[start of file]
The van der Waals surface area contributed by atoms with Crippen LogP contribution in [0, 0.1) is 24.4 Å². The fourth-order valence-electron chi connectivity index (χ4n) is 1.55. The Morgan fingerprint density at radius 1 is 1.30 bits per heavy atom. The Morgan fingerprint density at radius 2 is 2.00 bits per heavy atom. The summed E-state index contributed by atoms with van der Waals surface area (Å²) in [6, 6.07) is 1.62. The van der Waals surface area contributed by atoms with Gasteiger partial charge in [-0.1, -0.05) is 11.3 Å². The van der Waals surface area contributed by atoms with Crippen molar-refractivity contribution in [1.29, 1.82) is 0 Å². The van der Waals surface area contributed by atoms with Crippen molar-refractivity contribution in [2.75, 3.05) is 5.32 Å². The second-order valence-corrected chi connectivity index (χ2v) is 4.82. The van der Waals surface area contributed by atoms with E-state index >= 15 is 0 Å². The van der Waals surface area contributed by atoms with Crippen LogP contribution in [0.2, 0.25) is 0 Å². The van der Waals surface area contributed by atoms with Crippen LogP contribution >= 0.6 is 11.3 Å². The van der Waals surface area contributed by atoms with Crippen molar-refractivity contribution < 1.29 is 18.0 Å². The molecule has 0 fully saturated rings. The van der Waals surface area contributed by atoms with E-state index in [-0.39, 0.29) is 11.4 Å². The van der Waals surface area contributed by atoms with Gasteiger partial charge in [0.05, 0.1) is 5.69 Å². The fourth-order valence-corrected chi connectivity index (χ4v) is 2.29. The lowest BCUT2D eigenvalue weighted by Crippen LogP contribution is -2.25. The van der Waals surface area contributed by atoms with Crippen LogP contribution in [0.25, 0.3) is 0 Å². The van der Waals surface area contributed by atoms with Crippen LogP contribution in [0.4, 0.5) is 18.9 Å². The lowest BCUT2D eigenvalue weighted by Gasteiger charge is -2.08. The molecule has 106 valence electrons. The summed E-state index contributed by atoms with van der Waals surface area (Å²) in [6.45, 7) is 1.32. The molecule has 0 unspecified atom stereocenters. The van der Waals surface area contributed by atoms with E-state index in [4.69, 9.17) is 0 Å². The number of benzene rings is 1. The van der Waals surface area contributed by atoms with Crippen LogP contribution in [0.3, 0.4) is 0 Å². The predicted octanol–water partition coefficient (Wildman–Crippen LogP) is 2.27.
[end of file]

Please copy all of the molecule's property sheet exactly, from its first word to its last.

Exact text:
The van der Waals surface area contributed by atoms with Crippen LogP contribution in [0, 0.1) is 24.4 Å². The fourth-order valence-electron chi connectivity index (χ4n) is 1.55. The Morgan fingerprint density at radius 1 is 1.30 bits per heavy atom. The Morgan fingerprint density at radius 2 is 2.00 bits per heavy atom. The summed E-state index contributed by atoms with van der Waals surface area (Å²) in [6, 6.07) is 1.62. The van der Waals surface area contributed by atoms with Gasteiger partial charge in [-0.1, -0.05) is 11.3 Å². The van der Waals surface area contributed by atoms with Crippen molar-refractivity contribution in [1.29, 1.82) is 0 Å². The van der Waals surface area contributed by atoms with Crippen molar-refractivity contribution in [2.75, 3.05) is 5.32 Å². The second-order valence-corrected chi connectivity index (χ2v) is 4.82. The van der Waals surface area contributed by atoms with E-state index >= 15 is 0 Å². The van der Waals surface area contributed by atoms with Crippen LogP contribution in [0.2, 0.25) is 0 Å². The van der Waals surface area contributed by atoms with Crippen LogP contribution >= 0.6 is 11.3 Å². The van der Waals surface area contributed by atoms with Crippen molar-refractivity contribution < 1.29 is 18.0 Å². The molecule has 0 fully saturated rings. The van der Waals surface area contributed by atoms with E-state index in [-0.39, 0.29) is 11.4 Å². The van der Waals surface area contributed by atoms with Gasteiger partial charge in [0.05, 0.1) is 5.69 Å². The fourth-order valence-corrected chi connectivity index (χ4v) is 2.29. The lowest BCUT2D eigenvalue weighted by Crippen LogP contribution is -2.25. The van der Waals surface area contributed by atoms with Crippen LogP contribution in [0.25, 0.3) is 0 Å². The van der Waals surface area contributed by atoms with Crippen LogP contribution in [0.4, 0.5) is 18.9 Å². The lowest BCUT2D eigenvalue weighted by Gasteiger charge is -2.08. The molecule has 106 valence electrons. The summed E-state index contributed by atoms with van der Waals surface area (Å²) in [6.45, 7) is 1.32. The molecule has 0 unspecified atom stereocenters. The van der Waals surface area contributed by atoms with E-state index in [4.69, 9.17) is 0 Å². The number of benzene rings is 1. The van der Waals surface area contributed by atoms with Crippen LogP contribution in [0.3, 0.4) is 0 Å². The predicted octanol–water partition coefficient (Wildman–Crippen LogP) is 2.27.